CD44 supports clonogenicity and chemotherapy resistance in OS cells

The short-term exposure experiment (MTT assay) revealed markedly decreased IC50 values for doxorubicin in all OS cell models following CD44 gene knockdown when compared to the scrambled vector control (Table 1). Furthermore, in the long-term exposure experiment (clonogenic assay) blocking of CD44 with either 5 μg of an anti-CD44 antibody (Figure 4C and Supplementary Figure 8C) or by shRNA (Figure 4D) significantly decreased clonogenicity in all three OS cell models as compared to the respective controls. Combined application of CD44 gene knockdown and 10nM doxorubicin showed a weak synergistic effect in all three OS cell models (Figure 4D). In contrast, CD44 knockdown did not sensitize any OS cell model against methotrexate and cisplatin (Supplementary Figure 9).

Table 1: Anticancer activity of doxorubicin against OS cell models and impact of a CD44 knockdown


Doxorubicin (IC50; nM)

Fold sensitization

Cell line


shRNA CD44

ShLuc/ shRNA CD44

U-2 OS

52.3 ± 0.2

39.4 ± 0.1


U-2 OS/M1

39.2 ± 0.1

13.9 ± 0.1


U-2 OS/M2

87.6 ± 0.1

56.3 ± 0.05


CD44 is related to an increased in vivo aggressiveness

To test the in vivo relevance of CD44 overexpression in the metastatic process, we performed immunohistochemical stainings of CD44 in subcutaneous tumor xenografts as compared to lung metastases induced by OS cell tail vein injection. Expression of the proliferation marker Ki-67 was significantly enriched (around 3-fold enhanced percentage of positively stained cells) in metastases as compared to primary tumors without significant differences between the three U-2 OS cell models (Figure 5). Metastases were generally enriched in CD44 staining as compared to the subcutaneous xenografts (Figure 6A and 6B), but this effect was distinctly stronger in the U-2 OS/M1 and U-2 OS/M2 subclones (Figure 6C). Saos-LM7 led to a significantly enhanced number of metastatic lesions as compared to parental Saos-2 cells following tail vein injection. Additionally, CD44 expression was markedly enriched in the metastases of Saos-2 and the hyper-metastatic subclone Saos-LM7 when compared to the respective subcutaneous tumors (Supplementary Figure 10).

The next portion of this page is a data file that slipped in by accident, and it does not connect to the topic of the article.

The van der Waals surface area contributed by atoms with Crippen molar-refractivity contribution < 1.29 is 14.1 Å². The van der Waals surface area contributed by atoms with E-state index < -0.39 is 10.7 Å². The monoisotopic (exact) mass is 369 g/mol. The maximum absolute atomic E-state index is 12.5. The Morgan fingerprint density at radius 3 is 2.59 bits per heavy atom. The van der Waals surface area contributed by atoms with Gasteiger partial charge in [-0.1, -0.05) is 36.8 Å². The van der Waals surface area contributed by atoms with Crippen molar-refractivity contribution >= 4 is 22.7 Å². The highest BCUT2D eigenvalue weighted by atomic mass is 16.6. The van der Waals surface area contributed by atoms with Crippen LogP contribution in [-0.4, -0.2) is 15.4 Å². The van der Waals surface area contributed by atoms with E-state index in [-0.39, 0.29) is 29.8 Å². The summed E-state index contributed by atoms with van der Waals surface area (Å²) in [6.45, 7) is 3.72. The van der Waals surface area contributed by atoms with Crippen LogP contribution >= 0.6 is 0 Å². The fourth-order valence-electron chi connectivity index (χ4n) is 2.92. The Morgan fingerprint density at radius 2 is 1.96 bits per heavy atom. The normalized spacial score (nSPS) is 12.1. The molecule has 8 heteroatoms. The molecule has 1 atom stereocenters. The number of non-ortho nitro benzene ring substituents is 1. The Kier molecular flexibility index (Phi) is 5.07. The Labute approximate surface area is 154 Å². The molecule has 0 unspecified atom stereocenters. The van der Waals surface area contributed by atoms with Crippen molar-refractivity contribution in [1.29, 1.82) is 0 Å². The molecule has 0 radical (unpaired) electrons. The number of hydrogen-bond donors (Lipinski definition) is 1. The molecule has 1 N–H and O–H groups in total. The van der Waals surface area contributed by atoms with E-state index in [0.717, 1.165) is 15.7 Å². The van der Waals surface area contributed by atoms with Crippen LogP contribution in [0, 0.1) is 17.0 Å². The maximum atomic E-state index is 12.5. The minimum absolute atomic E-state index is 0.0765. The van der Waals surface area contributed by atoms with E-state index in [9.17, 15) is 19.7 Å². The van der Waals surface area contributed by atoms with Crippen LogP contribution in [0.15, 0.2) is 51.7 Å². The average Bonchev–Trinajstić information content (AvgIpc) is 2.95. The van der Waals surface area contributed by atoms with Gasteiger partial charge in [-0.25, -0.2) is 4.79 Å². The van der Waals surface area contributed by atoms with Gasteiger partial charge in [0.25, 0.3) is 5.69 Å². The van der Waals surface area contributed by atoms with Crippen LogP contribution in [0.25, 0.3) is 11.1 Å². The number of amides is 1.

Ki-67 expression in lung metastases and subcutaneous tumors of xenografted OS cells.

Figure 5: Ki-67 expression in lung metastases and subcutaneous tumors of xenografted OS cells. Tissue sections of subcutaneous OS xenografts (A) and tail vein injection-induced lung metastases (B) were analysed immunohistochemically. Sections were stained for the proliferation marker Ki-67. (C) Quantification of the proportion of tumor cells positively stained for Ki-67 was analyzed by Definiens software. Values are given as percentage positively-stained tumor cells in metastases divided by subcutaneous tumors (ratio).

CD44 expression in lung metastases and subcutaneous tumors of xenografted OS cells.

Figure 6: CD44 expression in lung metastases and subcutaneous tumors of xenografted OS cells. Tissue sections of subcutaneous OS xenografts (A) and tail vein injection-induced lung metastases (B) were analysed immunohistochemically. Sections were stained for CD44. (C) Quantification of the proportion of positively stained areas for CD44 analyzed by Definiens software. Values are given as percentage positively-stained areas for CD44 in comparison to the total tissue in metastases divided by subcutaneous tumors (ratio). Students t-test; * p < 0.05.


During the last decades, survival of OS did not substantially improve. Especially for patients with local relapse or metastatic disease the prognosis is still very poor and treatment options are limited [7]. OS-related death is due to metastatic spread to the lungs rather than primary tumor or local relapse and therefore development of lung metastasis is one of the most important prognostic factors [1]. Thus, dissection of mechanisms driving systemic spread and the development of novel therapeutic strategies that target metastasizing OS is of utmost importance. So far, therapeutic options specifically targeting recurrent and metastatic disease as well as biomarkers to identify patients who could benefit from a more aggressive and customized therapy are missing. Reliable in vitro and in vivo models for metastatic OS are urgently needed to allow conclusive evaluation of innovative therapy targets, experimental compounds and combination strategies.